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Wm. Dixon. Hark the merry pipe and tabor,
Lead the festive dance along ; Let us now, forgeting labour,
Haste to join the jocund throng.
See the garland now advancing,
Deck'd with flow'rets fresh and gay ; Borne by beauteous 'Bella dancing, Thus to hail the first of May.
ELEGY for Four Voices.
S. Webbe, Jun. Tears o'er my parted Thirzas grave I shed, Affections fondest tribute to the dead; Oh! flow
bitter sorrows o'er her shrine, Pledge of the love that bound her soul to mine. Break, break my heart, o'ercharg'd with bursting woe, An empty offering to the shades below; Ah! plant regretted-Death's remorseless pow'r, With dust unfruitful choak’d thy full blown flow'r; Take earth the gentle inmate to thy breast, And, soft embosom’d, bid my Thirza rest.
From the Greek Anthology.
GLEE for Three Voices.
T. ATTWOOD. In mason's hearts let joy abound ! Let a fraternal health go round! Fill all the bowls up, fill them high, Fill all the goblets there, for why, When masons meet, should they be dry ? Why, sons of candour, tell me why?
Our work is done-we've fed the poor,
Altered by J. Perry from Cowley.
GLEE for Four Voices. Welcome, friends of harmony,
Welcome, brethren of the song; Welcome to your old retreat,
Where music still delights her throng. Here we raise the vocal lay, 148*IT: PA2
Emulous of your design, fortepiteli
Friendship and harmony combine.
GLEE for Four Voices.
T: ATTWOOD. Bright o'er the green hill rose the morning ray,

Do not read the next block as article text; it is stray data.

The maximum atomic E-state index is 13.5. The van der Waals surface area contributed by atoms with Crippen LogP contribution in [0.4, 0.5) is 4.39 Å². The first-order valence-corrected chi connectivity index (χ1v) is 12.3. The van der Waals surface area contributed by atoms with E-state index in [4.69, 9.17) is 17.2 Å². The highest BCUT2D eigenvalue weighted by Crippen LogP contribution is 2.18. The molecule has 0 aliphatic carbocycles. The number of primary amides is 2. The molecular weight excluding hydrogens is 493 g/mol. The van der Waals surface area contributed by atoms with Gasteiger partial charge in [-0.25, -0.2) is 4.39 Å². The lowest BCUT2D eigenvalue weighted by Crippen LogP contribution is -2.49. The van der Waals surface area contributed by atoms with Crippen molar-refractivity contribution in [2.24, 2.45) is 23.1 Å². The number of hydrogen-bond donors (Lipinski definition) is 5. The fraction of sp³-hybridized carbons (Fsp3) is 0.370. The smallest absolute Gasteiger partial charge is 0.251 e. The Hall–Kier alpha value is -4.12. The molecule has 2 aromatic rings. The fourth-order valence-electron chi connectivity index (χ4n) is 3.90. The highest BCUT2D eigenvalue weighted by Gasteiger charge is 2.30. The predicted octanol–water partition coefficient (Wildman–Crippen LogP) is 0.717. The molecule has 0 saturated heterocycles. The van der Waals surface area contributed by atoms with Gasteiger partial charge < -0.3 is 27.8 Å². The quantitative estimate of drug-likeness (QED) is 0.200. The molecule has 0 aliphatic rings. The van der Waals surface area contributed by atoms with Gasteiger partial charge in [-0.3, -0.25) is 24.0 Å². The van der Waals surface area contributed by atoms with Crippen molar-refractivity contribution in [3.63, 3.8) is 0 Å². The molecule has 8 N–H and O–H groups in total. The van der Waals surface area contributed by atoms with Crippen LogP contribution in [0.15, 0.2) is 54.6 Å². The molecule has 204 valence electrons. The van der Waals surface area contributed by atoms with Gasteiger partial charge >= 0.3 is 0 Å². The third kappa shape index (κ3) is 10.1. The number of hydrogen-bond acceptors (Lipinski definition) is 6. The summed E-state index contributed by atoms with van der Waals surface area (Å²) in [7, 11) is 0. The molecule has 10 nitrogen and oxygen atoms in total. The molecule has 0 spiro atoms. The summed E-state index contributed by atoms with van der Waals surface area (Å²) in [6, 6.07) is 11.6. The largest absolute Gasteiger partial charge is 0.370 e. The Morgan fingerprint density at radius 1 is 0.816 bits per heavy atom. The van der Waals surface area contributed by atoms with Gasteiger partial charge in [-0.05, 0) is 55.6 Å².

The wood-lark's song resounded o'er the plain ;
And smil'd thro’ all her animated reign.
His head on tufted wild thyme half reclin'd,
And thence of life this picture vain design'd. O born to thought! to pleasure more sublime
Than beings of inferior nature prove ! To triumph in the golden hours of time,
And feel the charms of Fancy and of Love! High favour'd man! for him unfolding fair,
In orient light this native landscape smiles ; For him sweet Hope disarms the hand of Care,
Exalts his pleasures and his grief beguiles.
GLEE for Three Voices.
WM. HORSLEY, M.B. Dear innocence! where'er thou deign’st to dwell, The pleasures sport around thy simple cell,
The song of nature melts from grove to grove;
MASONIC ODE for Four Voices.
Adapted to Music by RICHARD CLARK. 'Tis masonry unites mankind,
To gen'rous actions forms the soul ; In friendly converse all conjoin'd,
One spirit animates the whole,
Where e'er aspiring domes arise,
Where ever sacred altars stand ; Those altars blaze unto the skies,
Those domes proclaim the mason's hand.
As passions rough the soul disguise,
'Till science cultivates the mind; So the rude stone unshapen lies,
'Till by the mason's art refin'd.
Tho' still our chief concern and care,
Be to deserve a brotber's name ; Yet ever mindful of the fair,
Their kindest influence we claim.
Let wretches at our manhood rail,
Bat they who once our order prove, Will own that we, who build so well,
With equal energy can love,
Sing brethren then the craft divine,
Best band of social joy and mirth; With cboral sound, and cheerful wine,
Proclaim its virtaa o'er the earth
J. B. Sale. Gay being born to flutter thro' the day,
Sport in the sunshine of the present hour; On the sweet rose thy painted wings display,
And cull the fragrance of the op'ning flower.
Time hastens on, the summer ends too soon,
Take then the rosy minutes as they fly; For soon, alas ! your little life is gone,
To-day you sparkle, and to-morrow die.
GLEE for Four Voices. C. S. Evans, of His Majesty's Chapels Royal. Composed for the Dinner given at the City of London
Tavern, Tuesday, Dec. 14, 1813, to celebrate the
Deliverance of Holland from the Yoke of France. Fill to the brim, and let the goblet's face Smile with the spark’ling purple
-Drink My friends—the health--
66 OUR COUNTRY,” Ever may she prove the rock of liberty, , And her brave sons, to distantages, Emulate your zeal.